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Spokane, Washington  Est. May 19, 1883
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How to stay safe while on Puget Sound, other state lakes and rivers

Derek Mullin, right, and his son Caleb, 13, return to the rental concession under the Division Street bridge after a paddle up and back in July 2017 on the Spokane River. It was their first time on stand-up paddleboards for the Spokane father and son and the elder Mullin admitted to falling off the board once during the trip. “It’s not hard,” said Derek Mullin. “It’s just the balance.” With more people heading out on the water, boating safety experts across the state are stressing the importance of preparedness and caution.  (JESSE TINSLEY/The Spokesman-Review)
Derek Mullin, right, and his son Caleb, 13, return to the rental concession under the Division Street bridge after a paddle up and back in July 2017 on the Spokane River. It was their first time on stand-up paddleboards for the Spokane father and son and the elder Mullin admitted to falling off the board once during the trip. “It’s not hard,” said Derek Mullin. “It’s just the balance.” With more people heading out on the water, boating safety experts across the state are stressing the importance of preparedness and caution. (JESSE TINSLEY/The Spokesman-Review)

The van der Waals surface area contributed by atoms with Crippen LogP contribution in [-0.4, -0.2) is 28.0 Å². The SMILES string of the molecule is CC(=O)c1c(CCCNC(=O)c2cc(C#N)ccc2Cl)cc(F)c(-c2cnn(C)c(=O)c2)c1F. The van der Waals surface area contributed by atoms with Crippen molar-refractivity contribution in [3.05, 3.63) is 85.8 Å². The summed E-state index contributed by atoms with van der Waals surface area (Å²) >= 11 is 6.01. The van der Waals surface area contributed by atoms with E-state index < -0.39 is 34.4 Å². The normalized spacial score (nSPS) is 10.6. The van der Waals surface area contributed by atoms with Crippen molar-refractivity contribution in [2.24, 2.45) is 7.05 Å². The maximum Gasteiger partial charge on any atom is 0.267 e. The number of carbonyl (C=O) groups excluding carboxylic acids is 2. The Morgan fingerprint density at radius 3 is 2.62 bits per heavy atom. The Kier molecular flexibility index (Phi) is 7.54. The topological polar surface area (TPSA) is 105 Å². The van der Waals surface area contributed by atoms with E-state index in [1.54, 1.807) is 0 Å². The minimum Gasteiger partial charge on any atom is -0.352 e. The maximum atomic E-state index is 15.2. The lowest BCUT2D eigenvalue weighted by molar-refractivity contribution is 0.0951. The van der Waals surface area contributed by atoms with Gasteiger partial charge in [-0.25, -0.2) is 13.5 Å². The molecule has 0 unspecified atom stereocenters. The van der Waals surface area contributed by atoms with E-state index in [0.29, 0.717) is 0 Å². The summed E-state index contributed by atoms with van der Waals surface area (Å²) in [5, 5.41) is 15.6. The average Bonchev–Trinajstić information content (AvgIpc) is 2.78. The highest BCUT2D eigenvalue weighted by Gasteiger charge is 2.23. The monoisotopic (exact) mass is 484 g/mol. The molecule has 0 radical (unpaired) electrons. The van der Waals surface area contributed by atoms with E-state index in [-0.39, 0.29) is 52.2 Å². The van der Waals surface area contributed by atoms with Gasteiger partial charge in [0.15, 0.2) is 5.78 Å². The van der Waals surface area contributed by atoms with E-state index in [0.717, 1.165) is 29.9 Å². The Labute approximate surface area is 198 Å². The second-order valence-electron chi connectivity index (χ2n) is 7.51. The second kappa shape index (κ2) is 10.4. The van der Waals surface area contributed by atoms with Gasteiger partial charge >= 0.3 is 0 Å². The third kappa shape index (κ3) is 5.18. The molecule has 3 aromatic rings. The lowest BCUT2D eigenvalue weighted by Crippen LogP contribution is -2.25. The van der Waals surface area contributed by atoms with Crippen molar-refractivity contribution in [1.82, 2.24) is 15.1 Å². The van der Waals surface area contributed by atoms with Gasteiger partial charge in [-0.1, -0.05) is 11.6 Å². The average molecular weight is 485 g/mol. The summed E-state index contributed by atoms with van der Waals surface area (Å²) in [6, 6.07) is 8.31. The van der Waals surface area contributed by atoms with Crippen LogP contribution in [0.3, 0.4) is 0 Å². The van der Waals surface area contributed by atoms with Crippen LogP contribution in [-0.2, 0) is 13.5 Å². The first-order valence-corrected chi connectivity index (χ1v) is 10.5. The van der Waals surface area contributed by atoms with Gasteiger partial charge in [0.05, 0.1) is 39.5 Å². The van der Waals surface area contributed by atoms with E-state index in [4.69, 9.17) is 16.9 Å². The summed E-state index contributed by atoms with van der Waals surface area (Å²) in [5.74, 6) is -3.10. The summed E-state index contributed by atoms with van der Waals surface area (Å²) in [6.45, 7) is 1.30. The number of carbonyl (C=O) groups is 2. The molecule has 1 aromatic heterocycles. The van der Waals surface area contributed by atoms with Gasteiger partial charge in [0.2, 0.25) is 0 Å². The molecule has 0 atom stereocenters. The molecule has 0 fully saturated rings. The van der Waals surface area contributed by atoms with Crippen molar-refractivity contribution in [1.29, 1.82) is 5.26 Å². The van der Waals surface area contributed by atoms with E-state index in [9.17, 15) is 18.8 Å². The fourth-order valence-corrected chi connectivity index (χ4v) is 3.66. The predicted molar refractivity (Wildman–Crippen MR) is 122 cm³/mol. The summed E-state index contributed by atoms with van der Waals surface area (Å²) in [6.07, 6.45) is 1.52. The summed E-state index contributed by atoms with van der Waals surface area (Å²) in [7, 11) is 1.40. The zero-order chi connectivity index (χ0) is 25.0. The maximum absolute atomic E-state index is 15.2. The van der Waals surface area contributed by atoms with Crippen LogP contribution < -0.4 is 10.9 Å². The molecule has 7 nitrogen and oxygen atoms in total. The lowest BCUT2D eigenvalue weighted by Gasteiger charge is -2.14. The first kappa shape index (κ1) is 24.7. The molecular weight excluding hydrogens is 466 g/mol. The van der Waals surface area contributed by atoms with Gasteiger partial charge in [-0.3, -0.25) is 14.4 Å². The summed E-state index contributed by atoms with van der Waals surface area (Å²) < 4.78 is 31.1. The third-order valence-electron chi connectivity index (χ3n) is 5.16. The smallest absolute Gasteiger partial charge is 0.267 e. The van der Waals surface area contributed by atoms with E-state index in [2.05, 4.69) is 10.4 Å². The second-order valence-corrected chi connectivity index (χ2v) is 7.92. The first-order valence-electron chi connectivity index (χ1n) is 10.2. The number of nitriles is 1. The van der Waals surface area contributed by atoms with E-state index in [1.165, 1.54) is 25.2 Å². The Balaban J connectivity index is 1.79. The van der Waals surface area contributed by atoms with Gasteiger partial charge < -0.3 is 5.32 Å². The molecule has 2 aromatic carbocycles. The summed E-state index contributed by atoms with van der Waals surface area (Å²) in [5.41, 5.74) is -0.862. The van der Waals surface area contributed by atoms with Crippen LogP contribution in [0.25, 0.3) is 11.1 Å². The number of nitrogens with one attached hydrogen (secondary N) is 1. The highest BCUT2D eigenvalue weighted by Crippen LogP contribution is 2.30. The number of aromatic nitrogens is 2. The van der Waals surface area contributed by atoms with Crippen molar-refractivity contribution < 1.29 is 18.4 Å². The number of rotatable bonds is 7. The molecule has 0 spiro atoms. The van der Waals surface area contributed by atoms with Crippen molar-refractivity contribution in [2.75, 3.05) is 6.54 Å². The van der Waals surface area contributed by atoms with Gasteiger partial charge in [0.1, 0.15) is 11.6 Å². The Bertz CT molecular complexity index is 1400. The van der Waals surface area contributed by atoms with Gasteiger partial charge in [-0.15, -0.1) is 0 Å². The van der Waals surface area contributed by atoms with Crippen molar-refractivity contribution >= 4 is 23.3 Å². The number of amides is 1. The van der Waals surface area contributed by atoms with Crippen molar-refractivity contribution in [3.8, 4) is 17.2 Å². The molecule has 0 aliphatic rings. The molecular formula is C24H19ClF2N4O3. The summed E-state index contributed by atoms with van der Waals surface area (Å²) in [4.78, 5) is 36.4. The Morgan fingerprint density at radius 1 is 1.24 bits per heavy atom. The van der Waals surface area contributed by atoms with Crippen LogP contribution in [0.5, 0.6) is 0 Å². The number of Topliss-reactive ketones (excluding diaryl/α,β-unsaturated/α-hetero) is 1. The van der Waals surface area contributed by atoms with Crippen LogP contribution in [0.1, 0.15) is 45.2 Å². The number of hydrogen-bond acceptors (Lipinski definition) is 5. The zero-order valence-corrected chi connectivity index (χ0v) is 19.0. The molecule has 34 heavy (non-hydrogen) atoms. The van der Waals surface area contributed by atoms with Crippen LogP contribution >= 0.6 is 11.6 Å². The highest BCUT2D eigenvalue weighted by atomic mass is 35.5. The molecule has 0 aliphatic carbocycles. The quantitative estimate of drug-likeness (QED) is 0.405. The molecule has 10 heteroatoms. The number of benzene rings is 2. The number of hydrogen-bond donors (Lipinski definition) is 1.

By Christine Clarridge Seattle Times

As the weather warms up, Washington residents are sure to turn to water activities like boating, swimming, paddling and all sorts of water sports.

And this year, as the cost of gas soars, safety experts expect participation in affordable paddle sports to reach new heights.

With more people heading out on the water, boating safety experts are stressing the importance of preparedness and caution.

“It’s not what you see in the movies,” said Derek VanDyke, education coordinator for the Washington state Parks and Recreation Commission Boating Program. “A lot of drownings happen very quickly.”

Even really good swimmers risk drowning in Washington’s cold waters. People who fall into the water may find themselves gasping involuntarily, sometimes taking in water on that first breath.

What people don’t count on, said Sgt. Richard Barton of the King County Sheriff’s Marine Rescue Dive Unit, is that the shock of cold water causes an involuntary physical reaction that has nothing to do with how well prepared or fit people are.

While Puget Sound-area waters are always cool, they’re colder than usual for this time of year, according to National Weather Service meteorologist Ted Buehner. All that late-season mountain snow means rivers and waters they fed are still icy.

For current water temperatures in Washington lakes, visit lakemonster.com.

Safe Boating Week, which runs from May 21 to 27, is aimed at encouraging boaters to make basic safety a habit: wear a life jacket, carry the right equipment, know navigational rules and don’t boat under the influence of intoxicants.

Of those, wearing a life jacket is the best thing you can do to help yourself survive, said VanDyke.

Last year, 13 people lost their lives in Washington while participating in recreational water activities, according to Washington’s recreational boating accident data. Of those victims, 77% were not wearing a life jacket.